The House Project – Care Leavers Owning Their Futures

The House Project takes a ground-breaking approach to enabling young
people leaving care to achieve successful independence. We want them to
own their own futures.

Each House Project is a small, local business, co-constructed with
young people themselves to maximise their ownership. The young people,
with adult support, learn to project manage the refurbishment of void
properties which become their homes.

Following a successful
pilot in Stoke-on-Trent, the project has gained funding to set up a
National House Project Hub to franchise the model and five new local
House Projects.

A third of care leavers
experience homelessness between 6-24 months after leaving care. By doing
it differently, the pilot had a 90% success rate for tenancy stability
and a transformative effect on young people’s life chances.

film shows how a young man, who had lived in residential care and
become homeless, was able to find a new home and new hope through the

We need to change the experience of leaving care. 

who lived independently from 18, tells us: ‘When you first get told that
you are moving to live independently, it is really scary; it is the
scariest thought in the world’.

As Marc, who also lived independently from 18, puts it: ‘You’re moving out; you’re straight out there; you’re on your own.’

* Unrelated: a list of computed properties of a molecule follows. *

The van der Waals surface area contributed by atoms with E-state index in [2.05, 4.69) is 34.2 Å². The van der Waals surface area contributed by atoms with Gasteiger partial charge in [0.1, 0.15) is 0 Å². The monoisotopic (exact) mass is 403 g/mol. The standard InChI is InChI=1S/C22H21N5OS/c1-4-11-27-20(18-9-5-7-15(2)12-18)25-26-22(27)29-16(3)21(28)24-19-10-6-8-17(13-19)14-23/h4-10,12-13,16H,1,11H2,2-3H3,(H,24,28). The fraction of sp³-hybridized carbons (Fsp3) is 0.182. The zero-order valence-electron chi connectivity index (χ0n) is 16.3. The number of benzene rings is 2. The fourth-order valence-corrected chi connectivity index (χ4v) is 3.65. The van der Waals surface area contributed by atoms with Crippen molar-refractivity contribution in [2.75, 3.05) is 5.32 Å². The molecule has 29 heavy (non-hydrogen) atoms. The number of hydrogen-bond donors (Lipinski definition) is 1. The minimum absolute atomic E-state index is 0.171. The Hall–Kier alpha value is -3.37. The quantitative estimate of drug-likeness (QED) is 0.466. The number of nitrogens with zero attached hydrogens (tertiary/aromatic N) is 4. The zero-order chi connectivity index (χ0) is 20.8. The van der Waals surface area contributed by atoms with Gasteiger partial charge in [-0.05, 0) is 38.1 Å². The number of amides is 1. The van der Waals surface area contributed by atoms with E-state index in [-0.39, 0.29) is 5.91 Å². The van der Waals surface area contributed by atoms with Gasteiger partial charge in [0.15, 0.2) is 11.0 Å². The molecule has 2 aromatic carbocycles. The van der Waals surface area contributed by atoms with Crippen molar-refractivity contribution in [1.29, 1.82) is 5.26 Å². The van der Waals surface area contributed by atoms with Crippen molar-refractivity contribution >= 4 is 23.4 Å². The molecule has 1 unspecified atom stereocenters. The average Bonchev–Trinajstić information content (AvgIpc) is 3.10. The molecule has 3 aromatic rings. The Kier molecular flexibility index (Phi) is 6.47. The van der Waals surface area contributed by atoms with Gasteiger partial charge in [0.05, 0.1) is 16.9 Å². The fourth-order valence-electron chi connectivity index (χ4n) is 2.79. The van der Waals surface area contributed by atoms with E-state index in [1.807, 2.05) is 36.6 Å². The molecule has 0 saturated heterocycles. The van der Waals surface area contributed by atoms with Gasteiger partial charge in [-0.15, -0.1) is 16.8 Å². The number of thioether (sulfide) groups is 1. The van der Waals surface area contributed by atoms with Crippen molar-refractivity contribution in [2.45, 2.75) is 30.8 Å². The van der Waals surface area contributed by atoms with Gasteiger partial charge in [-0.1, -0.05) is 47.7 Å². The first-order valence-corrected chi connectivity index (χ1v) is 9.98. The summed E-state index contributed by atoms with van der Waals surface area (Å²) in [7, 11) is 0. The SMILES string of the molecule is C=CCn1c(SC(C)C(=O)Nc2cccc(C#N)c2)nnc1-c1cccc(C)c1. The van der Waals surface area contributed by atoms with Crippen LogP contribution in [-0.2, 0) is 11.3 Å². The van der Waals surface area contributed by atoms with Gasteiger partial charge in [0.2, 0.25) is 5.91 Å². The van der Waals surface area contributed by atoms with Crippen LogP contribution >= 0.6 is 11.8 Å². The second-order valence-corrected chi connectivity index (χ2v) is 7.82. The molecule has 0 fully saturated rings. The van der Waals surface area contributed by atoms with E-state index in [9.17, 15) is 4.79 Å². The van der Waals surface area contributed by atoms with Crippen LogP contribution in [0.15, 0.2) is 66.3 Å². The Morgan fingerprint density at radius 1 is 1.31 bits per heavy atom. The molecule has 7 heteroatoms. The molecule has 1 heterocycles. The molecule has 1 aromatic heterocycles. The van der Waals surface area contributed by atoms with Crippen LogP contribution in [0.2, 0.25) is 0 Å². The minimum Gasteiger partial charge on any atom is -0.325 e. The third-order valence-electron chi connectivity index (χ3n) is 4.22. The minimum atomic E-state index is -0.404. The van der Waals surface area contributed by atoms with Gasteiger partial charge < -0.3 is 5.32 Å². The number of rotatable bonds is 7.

‘We need pride. Coming from the care system it’s difficult to find something to be proud of.’

challenges were recognised by the project at its inception. In the
drive to change outcomes, we made a commitment to young people’s
ownership. We needed to ‘do’ leaving care better and differently. It was
not enough to provide a nice flat in a nice area. This did not get to
the heart of the issues. Our young people did not want to be ‘done to’
or ‘done for’, they wanted to be able to take back control and not be

James, another care leaver, points out: ‘You’re with other people so you don’t feel alone.’

results of its pilot phase are powerful. Nothing exemplified this power
more than the visit of Edward Timpson, former Minister of State for
Vulnerable Children and Families to the project in Stoke.

Jade says during the visit,: ‘I’d compare the House Project to a tree;
we’ve planted it and we’re growing up. We’re all together and we’re all
going up.’

The first phase has been exciting. The next, in which
the project goes national, starting with five new Local Authorities, has
the potential to transform the lives of many, many more care leavers,
giving them ownership and pride in doing things for themselves, a safe
place to live and a community of support.

‘I feel like I am not going out there alone now,’ says Mia. ‘That is different to how I felt before the House Project started.’

Published by Residential Forum

The Residential Forum is to promote the achievement of high standards of care and support for children and adults living in residential care and nursing homes, supported housing, residential schools and colleges, hospices and hostels. It contributes to improving the quality of service to the public. Members of the Forum are people of standing and experience drawn from the public, private and voluntary sectors, as well as some who can speak for service users and carers.

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